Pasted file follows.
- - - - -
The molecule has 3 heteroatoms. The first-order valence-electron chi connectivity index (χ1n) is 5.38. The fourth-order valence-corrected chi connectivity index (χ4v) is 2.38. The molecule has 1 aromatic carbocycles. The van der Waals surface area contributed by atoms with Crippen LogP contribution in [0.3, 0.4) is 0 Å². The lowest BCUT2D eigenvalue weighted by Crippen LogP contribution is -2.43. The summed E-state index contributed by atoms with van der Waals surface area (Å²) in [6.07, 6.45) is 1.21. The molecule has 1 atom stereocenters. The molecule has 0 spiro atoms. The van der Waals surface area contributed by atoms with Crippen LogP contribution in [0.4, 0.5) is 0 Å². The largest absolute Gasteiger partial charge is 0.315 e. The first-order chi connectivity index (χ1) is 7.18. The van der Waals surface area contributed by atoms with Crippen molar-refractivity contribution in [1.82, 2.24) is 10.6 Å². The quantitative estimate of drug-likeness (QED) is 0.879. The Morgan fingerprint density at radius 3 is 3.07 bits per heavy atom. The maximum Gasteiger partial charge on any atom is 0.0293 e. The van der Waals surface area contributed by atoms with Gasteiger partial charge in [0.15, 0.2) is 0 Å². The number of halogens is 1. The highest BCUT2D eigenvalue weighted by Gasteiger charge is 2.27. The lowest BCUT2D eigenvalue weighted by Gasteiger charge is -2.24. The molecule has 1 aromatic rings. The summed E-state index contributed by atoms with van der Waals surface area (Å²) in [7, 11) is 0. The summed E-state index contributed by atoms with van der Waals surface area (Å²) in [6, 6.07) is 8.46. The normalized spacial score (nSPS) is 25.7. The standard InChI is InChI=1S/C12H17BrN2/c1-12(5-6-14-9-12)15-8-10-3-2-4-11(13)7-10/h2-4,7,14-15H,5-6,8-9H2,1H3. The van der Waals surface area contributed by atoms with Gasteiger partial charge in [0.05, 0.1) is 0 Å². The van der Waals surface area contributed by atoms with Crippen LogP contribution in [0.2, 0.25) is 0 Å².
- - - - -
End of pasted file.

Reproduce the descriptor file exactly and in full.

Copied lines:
The molecule has 3 heteroatoms. The first-order valence-electron chi connectivity index (χ1n) is 5.38. The fourth-order valence-corrected chi connectivity index (χ4v) is 2.38. The molecule has 1 aromatic carbocycles. The van der Waals surface area contributed by atoms with Crippen LogP contribution in [0.3, 0.4) is 0 Å². The lowest BCUT2D eigenvalue weighted by Crippen LogP contribution is -2.43. The summed E-state index contributed by atoms with van der Waals surface area (Å²) in [6.07, 6.45) is 1.21. The molecule has 1 atom stereocenters. The molecule has 0 spiro atoms. The van der Waals surface area contributed by atoms with Crippen LogP contribution in [0.4, 0.5) is 0 Å². The largest absolute Gasteiger partial charge is 0.315 e. The first-order chi connectivity index (χ1) is 7.18. The van der Waals surface area contributed by atoms with Crippen molar-refractivity contribution in [1.82, 2.24) is 10.6 Å². The quantitative estimate of drug-likeness (QED) is 0.879. The Morgan fingerprint density at radius 3 is 3.07 bits per heavy atom. The maximum Gasteiger partial charge on any atom is 0.0293 e. The van der Waals surface area contributed by atoms with Gasteiger partial charge in [0.15, 0.2) is 0 Å². The number of halogens is 1. The highest BCUT2D eigenvalue weighted by Gasteiger charge is 2.27. The lowest BCUT2D eigenvalue weighted by Gasteiger charge is -2.24. The molecule has 1 aromatic rings. The summed E-state index contributed by atoms with van der Waals surface area (Å²) in [7, 11) is 0. The summed E-state index contributed by atoms with van der Waals surface area (Å²) in [6, 6.07) is 8.46. The normalized spacial score (nSPS) is 25.7. The standard InChI is InChI=1S/C12H17BrN2/c1-12(5-6-14-9-12)15-8-10-3-2-4-11(13)7-10/h2-4,7,14-15H,5-6,8-9H2,1H3. The van der Waals surface area contributed by atoms with Gasteiger partial charge in [0.05, 0.1) is 0 Å². The van der Waals surface area contributed by atoms with Crippen LogP contribution in [0.2, 0.25) is 0 Å².